James 1:12 — “Blessed is the man who perseveres under trial, because when he has stood the test, he will receive the crown of life.”
This is a glorious day for Sam Schmidt, and the above Bible passage best describes his philosophy.
The racing team owner will leave Las Vegas Motor Speedway a winner regardless of how any of his teams does today in the inaugural IndyCar World Championships.
The last time he raced at the track was Sept. 26, 1999, when the Henderson resident won his only title in the Indy Racing League. He started that weekend with dyed jet-black hair and extended sideburns, marking the only time an Elvis impersonator has won a major auto race.
“Yeah, I’ve been thinking back to that day a lot this week,” he said. “We won the pole and the race. We just had an incredible day. My daughter, Savanah, was 2½, and Spencer was 6 months old. It’s a little surreal. It doesn’t seem like 12 years ago.”
The masquerade seemed odd for a professional racecar driver, especially for one graduated from Pepperdine University with an MBA in international finance.
But that was — and remains — Schmidt’s personality.
It seems a lifetime ago.
He entered the IRL race in Fort Worth, Texas, a few weeks after winning. He was third in points and contending for the season championship. His hope came crashing down when a wreck left him with a serious foot injury that required hospitalization.
Not to be deterred, he eagerly prepared for the coming season by testing a car for Treadway Racing on the following Jan. 6 at a track in Orlando, Fla.
That’s where his life changed. Another crash left him in extremely critical condition with damage to his spinal cord at the C-3/C-4 levels. He was a quadriplegic.
Twelve years ago he roamed the LVMS infield pedaling a bicycle.
Today he gets around adeptly, and quickly, in a motorized wheelchair he maneuvers by moving his head side to side.
“Occasionally I think of the negative side of what happened in Florida,” the 47-year-old said. “I’d be lying if I said I didn’t. I’d like to have been able to drive a racecar for at least a little longer, but the option of not being here is far worse.”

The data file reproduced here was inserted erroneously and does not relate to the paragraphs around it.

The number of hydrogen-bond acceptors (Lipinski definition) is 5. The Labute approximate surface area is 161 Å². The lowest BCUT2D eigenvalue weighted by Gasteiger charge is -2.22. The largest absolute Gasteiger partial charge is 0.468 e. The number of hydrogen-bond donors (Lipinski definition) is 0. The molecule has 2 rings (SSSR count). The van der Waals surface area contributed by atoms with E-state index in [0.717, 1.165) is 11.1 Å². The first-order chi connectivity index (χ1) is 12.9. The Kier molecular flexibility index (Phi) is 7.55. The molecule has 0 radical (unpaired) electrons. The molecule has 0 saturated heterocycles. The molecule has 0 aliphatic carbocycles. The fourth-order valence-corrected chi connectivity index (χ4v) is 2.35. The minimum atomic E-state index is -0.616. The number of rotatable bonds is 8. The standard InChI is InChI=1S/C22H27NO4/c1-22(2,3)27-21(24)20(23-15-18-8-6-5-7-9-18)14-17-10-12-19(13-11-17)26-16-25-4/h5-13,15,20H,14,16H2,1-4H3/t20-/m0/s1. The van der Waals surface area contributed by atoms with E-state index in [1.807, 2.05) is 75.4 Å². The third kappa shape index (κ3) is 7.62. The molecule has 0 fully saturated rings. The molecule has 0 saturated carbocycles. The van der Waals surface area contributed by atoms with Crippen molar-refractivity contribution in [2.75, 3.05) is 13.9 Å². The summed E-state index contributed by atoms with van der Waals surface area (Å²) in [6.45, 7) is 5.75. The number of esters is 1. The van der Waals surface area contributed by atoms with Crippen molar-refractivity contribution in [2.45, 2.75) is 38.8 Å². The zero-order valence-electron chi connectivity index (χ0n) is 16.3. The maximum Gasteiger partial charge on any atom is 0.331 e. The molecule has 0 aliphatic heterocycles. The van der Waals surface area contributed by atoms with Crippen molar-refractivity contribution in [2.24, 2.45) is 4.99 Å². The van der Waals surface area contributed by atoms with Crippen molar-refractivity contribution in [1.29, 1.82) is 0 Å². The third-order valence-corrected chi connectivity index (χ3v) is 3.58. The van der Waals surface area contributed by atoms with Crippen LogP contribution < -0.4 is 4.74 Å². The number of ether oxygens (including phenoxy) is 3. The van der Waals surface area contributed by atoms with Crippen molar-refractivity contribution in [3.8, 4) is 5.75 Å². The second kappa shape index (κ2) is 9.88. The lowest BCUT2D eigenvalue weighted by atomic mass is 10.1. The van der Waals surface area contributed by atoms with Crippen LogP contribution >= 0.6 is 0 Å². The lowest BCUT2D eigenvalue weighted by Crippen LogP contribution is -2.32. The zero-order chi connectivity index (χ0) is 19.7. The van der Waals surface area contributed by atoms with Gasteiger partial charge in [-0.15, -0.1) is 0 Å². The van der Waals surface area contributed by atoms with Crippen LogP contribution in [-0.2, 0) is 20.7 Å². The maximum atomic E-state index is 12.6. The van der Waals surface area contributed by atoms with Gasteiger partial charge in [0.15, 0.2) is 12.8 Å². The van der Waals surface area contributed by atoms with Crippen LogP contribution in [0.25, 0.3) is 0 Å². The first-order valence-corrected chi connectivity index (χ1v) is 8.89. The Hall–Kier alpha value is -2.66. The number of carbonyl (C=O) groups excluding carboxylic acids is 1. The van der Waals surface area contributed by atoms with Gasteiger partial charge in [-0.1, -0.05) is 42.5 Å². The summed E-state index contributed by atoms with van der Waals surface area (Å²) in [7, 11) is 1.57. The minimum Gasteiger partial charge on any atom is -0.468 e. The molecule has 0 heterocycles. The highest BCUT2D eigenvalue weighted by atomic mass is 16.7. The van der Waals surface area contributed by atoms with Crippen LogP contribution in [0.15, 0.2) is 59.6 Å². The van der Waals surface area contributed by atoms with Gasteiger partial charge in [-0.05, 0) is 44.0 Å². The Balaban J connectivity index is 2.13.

Schmidt has found time to become a successful team owner in IndyCars, but his greatest accomplishment has been the Sam Schmidt Paralysis Foundation he started six months after the paralyzing crash.
“I’ve been able to see my kids grow up, and with the foundation we can help hundreds of thousands of people,” he said. “As a racecar driver, you couldn’t help that many people. I’m reminded of that regularly. That’s inspirational.”
The foundation’s mission is to find a cure for paralysis by funding scientific research, medical treatment, rehabilitation and technological advances. It also “provides quality of life grants” to organizations to benefit people with paralysis and other life challenges.
Between racing and efforts for the foundation, such as speaking before Congress, he travels about 100 days a year on commercial flights.
“Let’s face it, my motivation with the foundation is somewhat selfish,” he said. “It was started out of my desire to walk again, but if I can help myself and thousands of others achieve this goal, that would be fantastic.”
He noted money raised by the foundation does not support his race team operation.
Schmidt’s big weekend is not limited to the speedway. He will host a benefit concert tonight for the foundation at the House of Blues at Mandalay Bay and a fundraising golf tournament at 10 a.m. Monday at Southern Highlands Golf Club.
But this afternoon Schmidt is a racer.
His teams have dominated the Firestone Indy Lights Series in which driver Victor Carbone will start today on the pole at 9:45 a.m. Another of Schmidt’s teams in the development series has clinched this year’s championship, which gives Schmidt five titles with 46 race wins.
Schmidt will have two cars in the Indy-Car race, including Las Vegas resident Alex Tagliani, who won the pole for this year’s Indy 500 before finishing 28th. At the next race, Tagliani won another pole and placed fourth.
Schmidt also is co-owner of the IndyCar in which reigning Indy 500 winner Dan Wheldon will start last in the 34-car field. If Wheldon wins, he will earn $2.5 million each for his team and a lucky fan.
“Good things happen when you’re racing and doing good things,” Schmidt said.”
If Wheldon wins, Schmidt will give his one-third share to the family of the late Chris Griffis, who worked with Schmidt since 2006 on the Indy Lights operation. Griffis was 45 when he died while playing basketball on Sept. 12.
Just another example why just living is so precious to Schmidt.
Jeff Wolf is a freelance reporter. He can be reached at (702) 406-8165 or firstname.lastname@example.org.